What is Voluntary Termination?

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  • Written By: Matt Brady
  • Edited By: Jenn Walker
  • Last Modified Date: 11 October 2019
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Voluntary termination occurs when an employee chooses to end employment at a job. The other way to leave a job is, of course, by involuntary termination, in which an employee is forced to leave by an employer. Employees may choose to leave a job for several reasons: they may have found another position that betters suits their ambitions and needs; they may no longer be able to work for personal reasons; they may dislike working for their employer; or they may be retiring. Business etiquette typically requires that an employee gives a two-week notice of termination when voluntarily leaving a position. Voluntary termination may also refer to the decision to cancel a business contract.

In some cases, voluntary termination is a tactic used by an employee who wishes to quit before being fired by an employer. In doing so, an employee may be able to make an exit from a company in a way that appears more honorable and less of an embarrassment. Voluntary termination is often referred to as resignation in such cases. One of the most famous examples of this kind of voluntary termination occurred when U.S. President Richard Nixon resigned the presidency to avoid being impeached by Congress over the Watergate scandal.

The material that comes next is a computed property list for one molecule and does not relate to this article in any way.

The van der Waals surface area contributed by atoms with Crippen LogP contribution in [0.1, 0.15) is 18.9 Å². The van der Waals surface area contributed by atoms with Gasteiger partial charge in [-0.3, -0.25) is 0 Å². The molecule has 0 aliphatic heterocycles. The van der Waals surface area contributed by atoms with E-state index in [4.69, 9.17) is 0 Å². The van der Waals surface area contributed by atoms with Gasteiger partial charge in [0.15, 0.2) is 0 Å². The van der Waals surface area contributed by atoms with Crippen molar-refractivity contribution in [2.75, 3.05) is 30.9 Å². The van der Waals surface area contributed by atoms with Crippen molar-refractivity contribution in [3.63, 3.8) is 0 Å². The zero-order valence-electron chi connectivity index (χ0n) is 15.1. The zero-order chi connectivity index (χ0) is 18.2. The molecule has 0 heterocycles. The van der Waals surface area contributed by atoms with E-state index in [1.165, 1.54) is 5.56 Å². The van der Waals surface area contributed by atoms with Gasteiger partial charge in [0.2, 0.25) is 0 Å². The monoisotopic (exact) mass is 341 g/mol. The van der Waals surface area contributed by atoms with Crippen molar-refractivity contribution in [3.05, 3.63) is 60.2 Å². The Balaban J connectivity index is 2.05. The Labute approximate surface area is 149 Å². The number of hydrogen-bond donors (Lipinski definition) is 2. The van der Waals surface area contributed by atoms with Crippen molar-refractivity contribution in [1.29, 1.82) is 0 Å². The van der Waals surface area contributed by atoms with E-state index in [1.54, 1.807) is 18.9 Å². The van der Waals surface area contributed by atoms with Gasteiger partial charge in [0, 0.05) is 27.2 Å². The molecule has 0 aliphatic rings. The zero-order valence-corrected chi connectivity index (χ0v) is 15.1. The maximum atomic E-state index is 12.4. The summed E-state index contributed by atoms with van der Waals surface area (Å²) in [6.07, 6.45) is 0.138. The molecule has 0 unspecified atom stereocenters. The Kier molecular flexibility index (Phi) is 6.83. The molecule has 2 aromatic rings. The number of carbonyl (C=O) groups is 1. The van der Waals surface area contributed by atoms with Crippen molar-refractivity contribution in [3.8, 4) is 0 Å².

Another special case of voluntary termination occurs in a fixed-contract position, wherein an employee agrees to only work a certain project for a fixed period of time. At the end of that project, the employment relationship is terminated, unless the two parties have found reason to continue their relationship. Mandatory retirement is a variation on that situation, in which a particular job requires that an employee retire by a certain age.

Generally, employers expect to receive at least two weeks notice in the event of voluntary termination. Employees would be wise not to breach such etiquette, as doing so could permanently mar an otherwise perfectly good business relationship. By remaining on good terms with an employer, an employee may be able to keep a strategic foothold at a company, which could be used in the event an employee wanted to be rehired.

Contracts are also subject to voluntary termination. A customer, for example, may wish to cancel their cable television or mobile phone contract. Depending on the service being canceled, and the terms of the contract, there may be a cancellation or breakup fee that the customer must pay. A breakup fee is generally involved when a customer agrees to pay for a service for a certain period of time; to protect itself, the company providing the service will enact a penalty for breaking the contract prematurely.


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